1c. Advocate for policies, procedures, programs, & funding


In considering Substandard 1C, it seemed to me that there were two big concepts that stood out: advocate for programs (which often encompass policies and procedures) and advocate for funding.

Funding is essential in getting the software, hardware, and infrastructure into the hands of coaches, teachers, and students. You can’t have one without the other. Yet many schools still seem to have a disconnect between those responsible for funding decisions, those responsible for device selection, and those who will be interacting with the technology on a daily basis (teachers and students).

For these reasons, I see there being a great benefit to having a director of academic technology or similar specialist within a school district. This person acts as a go-between with IT, administrators, coaches, and teachers balancing the needs of each group while constantly aligning decisions to best practices in 21st Century learning. With the increasing role that technology plays in students’ education (not to mention future), it is no longer feasible to task an administrator to work part-time on the school’s technology initiative or expect teachers to implement this change on their own.

In an ideal 21st-Century school, this aforementioned specialist takes on a supervisory role and has coaches on the ground in classrooms who report to him/her. This model would allow the specialist to focus on advocating for policies, procedures, and programs (in addition to funding), while the coaches can focus their time and energy meeting the needs of students and teachers.

Coaches would then lead professional development as it relates to the implementation of a shared vision for technology. Often times teachers need assistance in translating broad district goals for technology into manageable daily tasks for their classroom. other teachers may not be familiar with the ISTE student standards (such as aspects of digital citizenship) and may need some assistance in incorporating these standards into their content area curriculum.

My first piece of evidence outlines current barriers to professional development along with proposed solutions based in research.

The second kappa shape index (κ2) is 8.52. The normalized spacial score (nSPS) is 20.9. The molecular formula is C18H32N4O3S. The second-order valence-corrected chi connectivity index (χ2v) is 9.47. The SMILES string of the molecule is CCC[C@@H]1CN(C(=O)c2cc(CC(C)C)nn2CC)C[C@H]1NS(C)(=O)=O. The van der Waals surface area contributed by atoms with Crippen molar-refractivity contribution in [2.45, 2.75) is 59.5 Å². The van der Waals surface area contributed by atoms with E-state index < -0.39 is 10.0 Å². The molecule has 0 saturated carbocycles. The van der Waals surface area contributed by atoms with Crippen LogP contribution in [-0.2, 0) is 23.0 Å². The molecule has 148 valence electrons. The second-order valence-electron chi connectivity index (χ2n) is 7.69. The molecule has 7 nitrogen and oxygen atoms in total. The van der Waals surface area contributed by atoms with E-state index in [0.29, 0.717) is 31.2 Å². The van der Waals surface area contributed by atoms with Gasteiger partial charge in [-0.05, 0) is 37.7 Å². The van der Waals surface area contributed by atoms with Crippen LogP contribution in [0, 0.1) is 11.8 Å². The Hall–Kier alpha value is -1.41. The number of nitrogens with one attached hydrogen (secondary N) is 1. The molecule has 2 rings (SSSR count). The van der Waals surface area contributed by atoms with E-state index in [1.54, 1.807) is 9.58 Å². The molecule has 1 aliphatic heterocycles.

My other piece of evidence offers some unique ways that schools with limited funds can go about getting more devices into the hands of students.

Evidence: Professional Development - Barriers and Solutions

In my post entitled What Teachers Want: Professional Development Barriers and Solutions from November 2018, I reflected on the ways that traditional professional development has failed teachers and what coaches can do about that. In my post, I detailed three main areas of professional development which are: coaching, Personal Learning Communities, and the workshop model. Within each area, I explored common barriers to success and I then propose solutions based on research and best practices for professional development. Please click below to access my post.

Evidence: Creative Financial Solutions

Technology is not cheap and coming up with the funds to support a 1:1 initiative can seem daunting. Assuming a school does not have the funds to purchase 1:1 devices or the ability to require parents to do so, here are some creative options that coaches can advocate for in order to get more devices into classrooms.

Another creative option for schools with limited funding is BYOD which stands for ‘Bring Your Own Device.’ With a BYOD program, students can purchase or bring in existing technology devices for use in the classroom. So one student might be using a MacBook and another a PC laptop while a third prefers a tablet. The benefits of a BYOD program are that it costs the school very little in terms of hardware.

The downsides are that the school would need to have a robust Wi-Fi network in order to support an influx of devices. Another aspect to consider is that troubleshooting can be more challenging than if all students were on a uniform device. Teachers and IT staff would need to have familiarity with a wide array of devices in order to support students. This learning curve may be worth it if it would enable more students to use technology in the classroom.